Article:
African forest elephant

The third largest living land animal in the world

The African forest elephant (Loxodonta cyclotis) is an elephant which lives in the forests of the Congo Basin. It is often considered a separate species from the African bush elephant (Loxodonta africana); a 2010 study said that the two elephants were two different species. However, since the two groups can interbreed successfully, they may only be separate subspecies of Loxodonta africana. Pygmy elephants of the Congo Basin are sometimes said to be a different species (Loxodonta pumilio). They are probably forest elephants whose small size is adapted to the rainforest conditions.

African forest elephant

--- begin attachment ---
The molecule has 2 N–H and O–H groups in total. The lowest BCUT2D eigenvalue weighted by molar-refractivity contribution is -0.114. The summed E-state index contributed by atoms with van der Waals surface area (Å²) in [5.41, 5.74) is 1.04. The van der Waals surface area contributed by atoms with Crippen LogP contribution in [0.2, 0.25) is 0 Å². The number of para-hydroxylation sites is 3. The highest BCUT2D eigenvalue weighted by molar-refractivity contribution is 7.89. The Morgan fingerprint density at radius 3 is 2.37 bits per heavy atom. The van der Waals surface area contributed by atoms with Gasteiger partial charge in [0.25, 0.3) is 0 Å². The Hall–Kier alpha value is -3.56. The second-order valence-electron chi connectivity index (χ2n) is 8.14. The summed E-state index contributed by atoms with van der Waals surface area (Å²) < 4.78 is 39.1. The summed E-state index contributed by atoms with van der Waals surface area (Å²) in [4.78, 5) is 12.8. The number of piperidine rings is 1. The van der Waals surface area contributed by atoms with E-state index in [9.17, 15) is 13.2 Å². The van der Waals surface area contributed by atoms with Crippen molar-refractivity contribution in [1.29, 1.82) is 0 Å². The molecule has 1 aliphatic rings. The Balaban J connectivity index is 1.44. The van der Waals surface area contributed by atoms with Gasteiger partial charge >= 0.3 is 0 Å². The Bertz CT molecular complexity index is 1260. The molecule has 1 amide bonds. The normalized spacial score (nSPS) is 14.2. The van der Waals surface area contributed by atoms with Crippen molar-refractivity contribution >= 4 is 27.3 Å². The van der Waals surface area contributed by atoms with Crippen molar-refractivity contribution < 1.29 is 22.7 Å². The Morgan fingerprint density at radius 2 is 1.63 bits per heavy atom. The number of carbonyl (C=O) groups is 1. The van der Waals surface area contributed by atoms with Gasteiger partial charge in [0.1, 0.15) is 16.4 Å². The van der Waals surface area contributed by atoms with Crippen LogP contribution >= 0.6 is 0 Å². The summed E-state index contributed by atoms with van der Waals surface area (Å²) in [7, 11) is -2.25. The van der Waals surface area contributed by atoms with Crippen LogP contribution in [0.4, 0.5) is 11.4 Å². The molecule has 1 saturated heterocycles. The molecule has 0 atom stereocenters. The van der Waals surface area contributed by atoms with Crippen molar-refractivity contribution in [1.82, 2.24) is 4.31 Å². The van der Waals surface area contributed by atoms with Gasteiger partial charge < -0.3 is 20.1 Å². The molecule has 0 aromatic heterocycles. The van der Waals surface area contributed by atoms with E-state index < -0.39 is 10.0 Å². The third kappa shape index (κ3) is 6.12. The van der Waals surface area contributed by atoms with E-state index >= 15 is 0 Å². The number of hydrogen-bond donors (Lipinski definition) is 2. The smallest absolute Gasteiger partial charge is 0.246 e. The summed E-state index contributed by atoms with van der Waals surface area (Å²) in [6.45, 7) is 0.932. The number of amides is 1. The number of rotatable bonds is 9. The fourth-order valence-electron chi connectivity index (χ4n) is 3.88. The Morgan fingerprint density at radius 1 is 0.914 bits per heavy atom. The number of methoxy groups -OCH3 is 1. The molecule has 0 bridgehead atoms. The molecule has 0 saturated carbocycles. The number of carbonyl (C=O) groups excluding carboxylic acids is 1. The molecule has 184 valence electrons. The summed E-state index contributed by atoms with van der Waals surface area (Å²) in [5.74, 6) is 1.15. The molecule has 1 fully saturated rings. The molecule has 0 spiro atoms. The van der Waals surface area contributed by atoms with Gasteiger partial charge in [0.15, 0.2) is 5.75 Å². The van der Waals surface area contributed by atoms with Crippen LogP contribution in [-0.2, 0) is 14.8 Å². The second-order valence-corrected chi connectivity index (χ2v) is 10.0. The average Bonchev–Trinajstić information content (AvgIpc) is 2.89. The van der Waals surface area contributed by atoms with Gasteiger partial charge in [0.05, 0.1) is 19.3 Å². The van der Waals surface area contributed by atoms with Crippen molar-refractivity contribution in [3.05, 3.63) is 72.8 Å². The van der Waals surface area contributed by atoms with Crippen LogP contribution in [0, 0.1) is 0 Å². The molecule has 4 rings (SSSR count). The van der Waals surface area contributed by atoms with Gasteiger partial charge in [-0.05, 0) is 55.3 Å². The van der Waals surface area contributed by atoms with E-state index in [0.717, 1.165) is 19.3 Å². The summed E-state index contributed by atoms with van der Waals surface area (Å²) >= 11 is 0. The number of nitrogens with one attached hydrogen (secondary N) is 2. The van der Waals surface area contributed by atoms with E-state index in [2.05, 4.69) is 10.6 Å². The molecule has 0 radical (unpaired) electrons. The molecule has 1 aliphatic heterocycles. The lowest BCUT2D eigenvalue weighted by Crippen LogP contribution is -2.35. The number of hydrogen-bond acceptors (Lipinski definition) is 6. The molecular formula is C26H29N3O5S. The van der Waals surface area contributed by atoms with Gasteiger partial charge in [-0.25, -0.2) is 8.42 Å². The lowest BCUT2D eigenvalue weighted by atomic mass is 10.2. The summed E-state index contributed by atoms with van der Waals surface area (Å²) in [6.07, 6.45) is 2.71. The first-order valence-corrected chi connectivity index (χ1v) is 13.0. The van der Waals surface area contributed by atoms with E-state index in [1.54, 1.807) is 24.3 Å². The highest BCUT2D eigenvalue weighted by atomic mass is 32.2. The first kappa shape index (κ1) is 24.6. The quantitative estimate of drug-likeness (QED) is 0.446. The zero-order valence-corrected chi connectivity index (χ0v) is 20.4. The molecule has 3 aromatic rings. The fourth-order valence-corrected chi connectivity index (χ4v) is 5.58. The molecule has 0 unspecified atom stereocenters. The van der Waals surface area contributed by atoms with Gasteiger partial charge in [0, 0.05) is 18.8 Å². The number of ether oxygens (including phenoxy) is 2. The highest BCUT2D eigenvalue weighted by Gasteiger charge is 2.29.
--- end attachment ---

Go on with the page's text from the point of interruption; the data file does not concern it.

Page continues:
An African Forest Elephant with its calf
Scientific classification
L. cyclotis


The differences include that the African forest elephant has a long, narrow mandible (the African bush elephant's is short and wide), it has rounded ears (an African bush elephant's ears are more pointed), straighter and downward tusks, smaller size, and more toenails. The male African forest elephant rarely grows more than 2.5 metres (8 ft) in height, while the African bush elephant is usually over 3 metres (just under 10 feet) and sometimes almost 4 metres (13 ft) tall. The African bush elephant normally has 4 toenails on the frontfoot and 3 on the hindfoot, the African forest elephant normally has 5 toenails on the frontfoot and 4 on the hindfoot (like the Asian elephant).

An African forest elephant


The African forest elephant is a herbivore (plant eater) and commonly eats leaves, grass, fruit, and bark, and sometimes visits places where it can lick salt.

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